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Split Reel is CHIRP's podcast on film, television, and societal attitudes, where host Kevin Fullam tackles the world of mass media with the help of academics and cultural critics around the country. For more information, visit www.kevinfullam.net.

Split Reel Split Reel: It’s Raining Superheroes!

For that segment of Nerd Culture which longed for the day when Hollywood studios would pump out an endless stream of big-budget superhero flicks... that day has arrived. And once again, the story is "Be careful what you wish for." When a certain genre of film is successful, moviegoers will be treated to more of them -- but when they're wildly successful, studios can hardly be bothered to release anything else.

Is Hollywood's raging emphasis on action franchises, reboots, and remakes stifling cinema creativity? What's the solution from the angle of the cinephile? My guest is pop-culture critic Leonard Pierce, whose work has been featured in numerous magazines, and whose writing can be found at leonardpierce.com. For more information on Split Reel, visit kevinfullam.net.

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Split Reel Split Reel: The Films of Quentin Tarantino (with guest Katherine Rife)

It's been nearly 20 years since writer/director Quentin Tarantino's second film, "Pulp Fiction," cemented his status as a Hollywood icon and inspired a whole theatrical wave of wise-cracking gangsters. A B-movie junkie, Tarantino has drawn from decades of cinema during his career, paying tribute to genres as diverse as spaghetti westerns ("Django Unchained") and samurai films ("Kill Bill").

Joining host Kevin Fullam is Chicago film blogger Katherine Rife, author of the new book, "If You Like Quentin Tarantino..." For more information on Split Reel, visit kevinfullam.net.

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Topics: movies, quentin tarantino

Split Reel Split Reel: Cultural “Sophistication” (with Guest Leonard Pierce)

We live in an age where we have nearly limitless access to not only mass media, but also the critical dissection of said culture via the internet. What sort of impact has this had on our "sophistication" regarding film, television, and music? And what does it mean to be "sophisticated" in the first place -- has that definition shifted over time in response to various trends in art?

Joining me is cultural critic Leonard Pierce, who has written about film and music for numerous publications, and is the author of If You Like The Sopranos... on crime cinema. Leonard's writing can be found at leonardpierce.com, and for more information on Split Reel, visit kevinfullam.net.

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Topics: leonard pierce, media, split reel

Split Reel Looking back at “The Terminator”

Released in 1984, the unheralded The Terminator not only propelled director James Cameron and actor Arnold Schwarzenegger to stardom, but would eventually become recognized as a landmark work that would influence cinema for decades to come. Sitting at the center of a hub of themes ranging from corrupt A.I.s to dystopian futures, The Terminator is the focus of a new book from Scott Von Doviak: If You Like The Terminator, Here Are Over 200 Movies, TV Shows, and Other Oddities That You Will Love. Scott is a cultural critic whose writing has been featured in the A/V Club, Nerve, and numerous other publications.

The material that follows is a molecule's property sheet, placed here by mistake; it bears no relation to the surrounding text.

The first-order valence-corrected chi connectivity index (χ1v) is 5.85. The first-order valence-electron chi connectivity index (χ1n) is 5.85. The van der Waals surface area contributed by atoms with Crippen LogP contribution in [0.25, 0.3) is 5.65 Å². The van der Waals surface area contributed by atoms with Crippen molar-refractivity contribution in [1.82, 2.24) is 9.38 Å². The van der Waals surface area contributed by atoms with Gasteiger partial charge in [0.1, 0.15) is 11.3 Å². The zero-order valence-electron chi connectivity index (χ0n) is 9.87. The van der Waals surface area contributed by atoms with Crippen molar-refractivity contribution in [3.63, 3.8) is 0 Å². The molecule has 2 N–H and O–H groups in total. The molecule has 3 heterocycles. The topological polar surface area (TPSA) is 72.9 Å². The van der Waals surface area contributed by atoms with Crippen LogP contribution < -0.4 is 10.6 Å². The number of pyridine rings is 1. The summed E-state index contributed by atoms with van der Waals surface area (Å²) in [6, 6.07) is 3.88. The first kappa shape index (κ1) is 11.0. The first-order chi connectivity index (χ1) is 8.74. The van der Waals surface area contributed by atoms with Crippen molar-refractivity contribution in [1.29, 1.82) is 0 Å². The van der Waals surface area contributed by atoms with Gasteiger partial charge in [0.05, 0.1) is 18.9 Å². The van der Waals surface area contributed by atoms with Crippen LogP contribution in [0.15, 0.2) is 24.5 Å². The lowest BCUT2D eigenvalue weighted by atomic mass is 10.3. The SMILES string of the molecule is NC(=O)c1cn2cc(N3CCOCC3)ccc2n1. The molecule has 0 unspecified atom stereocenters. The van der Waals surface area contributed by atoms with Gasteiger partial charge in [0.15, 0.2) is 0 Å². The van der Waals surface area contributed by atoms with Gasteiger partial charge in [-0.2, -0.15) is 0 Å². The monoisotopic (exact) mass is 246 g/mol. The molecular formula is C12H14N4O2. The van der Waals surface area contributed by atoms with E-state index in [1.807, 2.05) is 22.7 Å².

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Topics: film, interviews, movies, reviews, split reel

Split Reel Race and Visual Imagery (w/guest Maurice Berger)

It’s long been said that perception becomes reality, and for much of our nation’s history, mass media has not been kind to minorities — in particular, the African-American community. From Birth of a Nation (where the Ku Klux Klan were portrayed as crusading heroes) to the bumbling, shiftless TV characters of Mantan Moreland and Stepin Fetchit, early film and television did much to portray black America as an underclass deserving of pity and ridicule.

But images were also used as weapons to advance the cause of civil rights, as evidenced by the power of photos of the horrifically-beaten Emmit Till to news coverage of Martin Luther King Jr.’s “I Have a Dream” speech in Washington, D.C.

Today we’ll be talking about landmark TV shows and films that have inspired discussions on race — from All in the Family to The Cosby Show to Spike Lee’s Bamboozled — as well as look at how race has been used in the political arena.

My guest is Maurice Berger, senior research scholar at the Center for Art, Design, and Visual Culture at the University of Maryland Baltimore County, and senior fellow at the Vera List Center for Art and Politics of The New School. He’s also the author and curator of the new book and exhibit titled For All the World To See: Visual Culture and the Struggle for Civil Rights.You can access the online portion of the exhibit here, while the actual project is currently stationed at the International Center of Photography in New York City.

For more information and archived shows, visit kevinfullam.net.

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Topics: film, politics, popular culture, race, tv

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